A colour to reflect the mood
Solid, reliable, dependable and resilient. Four words that can be used to describe just about nothing right now. Apart from…brown.
The aforementioned adjectives are the psychological attributes of the colour brown. They have never been more appropriate, so it might be time to start considering it as a key colour in your wardrobe.
Descriptions of the colour brown are often prefixed with adjectives such as dull, drab and dirty, or even the colour of your dad’s socks. So why is every piece of clothing I’ve bought in the last month brown?
Fashion psychologist and founder of Fashion is Psychology, Shakaila Forbes-Bell says that your colour choice can have an effect on your mood. “Brown often contains long wavelength colours like red and yellow, it can serve to heighten the senses and evoke feelings of warmth,” which makes sense physically as we go into winter and emotionally as being stuck at home takes its toll.
You may think this is a complicated colour to get right but there’s a specific type of brown I’m talking about. Not that wishy washy brown that’s verging on beige, but a deep, rich, chocolatey brown and there’s a reason we are all reaching for it. “As humans, we tend to mimic our surroundings as a way of adapting. The popularity of the colour brown could be our way of adapting to the fall season and becoming more grounded in our environment,” says Forbes-Bell.
The high street is dominated by winter tones, with brown being a stand out, but as always this is a result of a trickle down from the high end designers and their A/W collections.
“I think brown is a colour that will always be around. It’s a soothing shade and especially in the time we’re living in, I think designers are bringing brown into their collections to make people feel calm rather than using flashy and loud colours,” says stylist, Dani Behan.
The Budapest based label, Nanushka, often works from a modern, muted colour palette. This season, brown is featured throughout the collection in every form – satin trousers, vegan leather shirts, wool overcoats, jumpsuits, bags and even scrunchies.
Christopher Kane has also been all about the brown, playing with texture pairings such as lace and satin and knit and sequins. His use of colours in the AW/20 collection felt like a homage to autumn.
“Whether it’s used in clothing or as an accessory, it suits every kind of piece. Brown also goes well with many other colours, so sign me up,” says Eda Onay, founder of Fashion Wonderer, a curated fashion Instagram account.
But why now for the rise of brown?
“I think people are paying attention to sustainability and so subconsciously forest tones have become quite desirable. It’s a durable colour that doesn’t necessarily have a short life span in your wardrobe,” says Christian Kye, founder of eponymous clothing label.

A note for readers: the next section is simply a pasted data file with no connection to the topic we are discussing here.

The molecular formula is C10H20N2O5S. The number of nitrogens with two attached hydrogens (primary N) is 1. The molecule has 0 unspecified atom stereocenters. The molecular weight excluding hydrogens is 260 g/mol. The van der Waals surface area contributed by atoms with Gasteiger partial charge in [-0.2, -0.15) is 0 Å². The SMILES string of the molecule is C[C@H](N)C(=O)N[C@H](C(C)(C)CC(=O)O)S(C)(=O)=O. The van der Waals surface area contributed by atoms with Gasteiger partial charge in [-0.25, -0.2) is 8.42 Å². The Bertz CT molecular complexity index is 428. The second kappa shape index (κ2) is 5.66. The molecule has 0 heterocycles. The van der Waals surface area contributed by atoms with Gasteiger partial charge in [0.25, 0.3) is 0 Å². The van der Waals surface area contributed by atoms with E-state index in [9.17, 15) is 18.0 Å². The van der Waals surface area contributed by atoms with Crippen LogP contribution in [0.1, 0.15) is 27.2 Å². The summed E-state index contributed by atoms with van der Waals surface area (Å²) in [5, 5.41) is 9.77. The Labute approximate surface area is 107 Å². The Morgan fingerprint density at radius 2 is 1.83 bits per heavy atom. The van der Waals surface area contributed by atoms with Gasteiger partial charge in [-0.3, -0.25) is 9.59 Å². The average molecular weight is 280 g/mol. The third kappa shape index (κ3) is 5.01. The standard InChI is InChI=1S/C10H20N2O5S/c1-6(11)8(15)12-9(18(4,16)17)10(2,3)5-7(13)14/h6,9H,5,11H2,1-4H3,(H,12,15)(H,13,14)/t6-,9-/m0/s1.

Kye acknowledges that brown is having a bit of a moment in the fashion industry. He therefore wanted to show this through his latest collection. “It was nice for us to be able to find something that reflects the essence of brown but then it’s got a bit of an alternative edge,” he says, talking of the smokey gold, velvet set that was released earlier this month. “It’s not as casual as a lot of pieces from other sustainable brands, and still has that edge,” says Kye.
As Onay remarks, the pandemic has put a lot of things into perspective, obviously some being more important than others. But fashion has its role and relevance within everyone’s lives: “We automatically felt like we should invest in pieces more wisely, and since brown is a timeless colour it became popular and I’m so happy about it.”
Look how things have changed; it was only seven years ago when Pantone 448 C, ‘drab dark brown’ was voted the ugliest colour and was subsequently chosen to be the colour of all cigarette packaging. A clever play to help ward people off smoking.
But we can’t go giving 2020 all the credit for inventing brown as a fashion statement. The 1970s surely deserve that crown. “I think brown will always be around, it’s a colour that is timeless and sensible. My particular favourite use of browns was in the 70s,” says Behan.
Back in the 70s no one would bat an eyelid if you were to have a brown hued sofa, on a brown carpet with brown wallpaper. Right now, the wall colour is more likely to be sage green, but it is very possible your jumper could be brown.
One of brown’s most significant characteristics seems to be its ability to age well, in the way that bell bottom trousers did not. “Before all the corona madness, interest in minimalist style had increased and one of the essential colors for this type of style is brown. So as hype for minimalism mounted we’ve started to see more brown in stores,” says Onay.
As well as being in the spotlight this year for its accessories, Bottega Veneta has also been championing brown. Creative director Daniel Lee’s fall ready-to-wear collection consisted of three main colours – black, lime green and yes, brown. The textures differed from leather and sequins to a shearling jacket with the colour description of ‘hot chocolate’. “Whether it’s a leather accessory or clothing, it just looks so classy and high quality,” say Onay.
Texture is also important when it comes to styling brown. Head to toe in brown nylon might not have the statement effect you’re after. “The textures I love at the moment are wools, suit fabrics and cottons,” says Behan
It can be a difficult colour to style correctly as you don’t want it to look dull. Kye says: “I don’t like mixing too many other colours with it, just make sure you accessorise with gold jewellery or pearls and stay within the forest tones when you’re wearing brown and let the outfit flow.”
It’s a colour for everyone and by the sounds of it will feel like a warm and reliable hug. But go and buy something brown for yourself to test that theory.